It’s not the rules themselves that I object to, as rules and explanations can help us to inderstand things, but what I think is essential to understand is that the rule is only the first step, and that if we can deduce that rule from language use in context it will be all the more meaningful rather than studying things like:
“The Present Perfect is often used with “never” followed by an example such as ” I’ve never met the Pope” which may well be natural but is not linked in any way to a real, meaningful context.
The next step after understanding how to shape an idea, is to use it for yourself in a meaningful way, by experimenting, seeing what works and what doesn’t and by using that language yourself.
The third step is to revisit that form because the more you see something the better you will be able to remember it and use it and you can add layers to your mastery of the language. The question of whether vocabulary or grammar is more important, to my mind, misses the point: we need them both to create our own specific meanings.
On Mushrooms and Saunas… Yes, that’s right, and no, I didn’t know what it meant either!
Not seeing the meaning for the rules
There are times when you just feel like hiding away from it all or putting your head in your hands and this week was one of those times, I’m afraid. If you cannot understand the title of this article you are in the same situation as I was on Wednesday. I had been looking over exams with students at the university with the idea that by looking at the work they had done, they would be able to see where they needed to focus their energy in preparation for the next exam, or, if they had done well, they could see what had been particularly successful. All was well for the first half hour or so, until the door opened and in came a student who had failed our B1 written exam (It was not the first time this had happened to her, of course, and we’ll see why in a minute). One of the parts of this test involves sentence translation, not to see how proficient learners are at translating but to see if they can express B1 level messages in English. I will not bore you with all of this but here is one of the sentences that was on this paper. If you speak Italian, this is your chance to stop and translate it into English for yourself:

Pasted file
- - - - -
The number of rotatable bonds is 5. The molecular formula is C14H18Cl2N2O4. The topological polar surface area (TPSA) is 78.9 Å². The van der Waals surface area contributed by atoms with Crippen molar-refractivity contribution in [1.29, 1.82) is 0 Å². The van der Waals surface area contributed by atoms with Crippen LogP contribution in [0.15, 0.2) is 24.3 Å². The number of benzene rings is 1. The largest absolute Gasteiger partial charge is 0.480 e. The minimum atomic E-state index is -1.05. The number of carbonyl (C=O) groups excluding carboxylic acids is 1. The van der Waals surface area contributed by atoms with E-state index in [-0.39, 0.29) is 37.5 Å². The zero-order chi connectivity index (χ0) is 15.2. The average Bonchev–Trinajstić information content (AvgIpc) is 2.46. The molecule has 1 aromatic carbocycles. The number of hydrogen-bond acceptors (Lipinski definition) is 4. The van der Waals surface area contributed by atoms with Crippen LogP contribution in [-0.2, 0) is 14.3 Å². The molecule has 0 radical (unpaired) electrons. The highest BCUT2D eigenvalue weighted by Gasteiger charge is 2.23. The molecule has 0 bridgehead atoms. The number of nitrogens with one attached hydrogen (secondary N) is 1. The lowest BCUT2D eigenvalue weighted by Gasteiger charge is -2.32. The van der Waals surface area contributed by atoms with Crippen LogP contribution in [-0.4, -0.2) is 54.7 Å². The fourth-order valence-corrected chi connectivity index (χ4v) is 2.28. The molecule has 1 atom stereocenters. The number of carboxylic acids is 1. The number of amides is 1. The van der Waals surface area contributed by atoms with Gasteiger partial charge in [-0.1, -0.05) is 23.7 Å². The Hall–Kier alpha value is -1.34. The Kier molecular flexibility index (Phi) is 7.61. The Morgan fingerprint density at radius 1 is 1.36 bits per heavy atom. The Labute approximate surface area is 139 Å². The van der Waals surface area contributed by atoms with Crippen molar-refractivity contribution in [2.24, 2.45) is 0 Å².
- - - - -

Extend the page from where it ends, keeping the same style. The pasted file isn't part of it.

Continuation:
“Non mangerei mai dei funghi raccolti nel bosco perche’ forse non sono buoni.”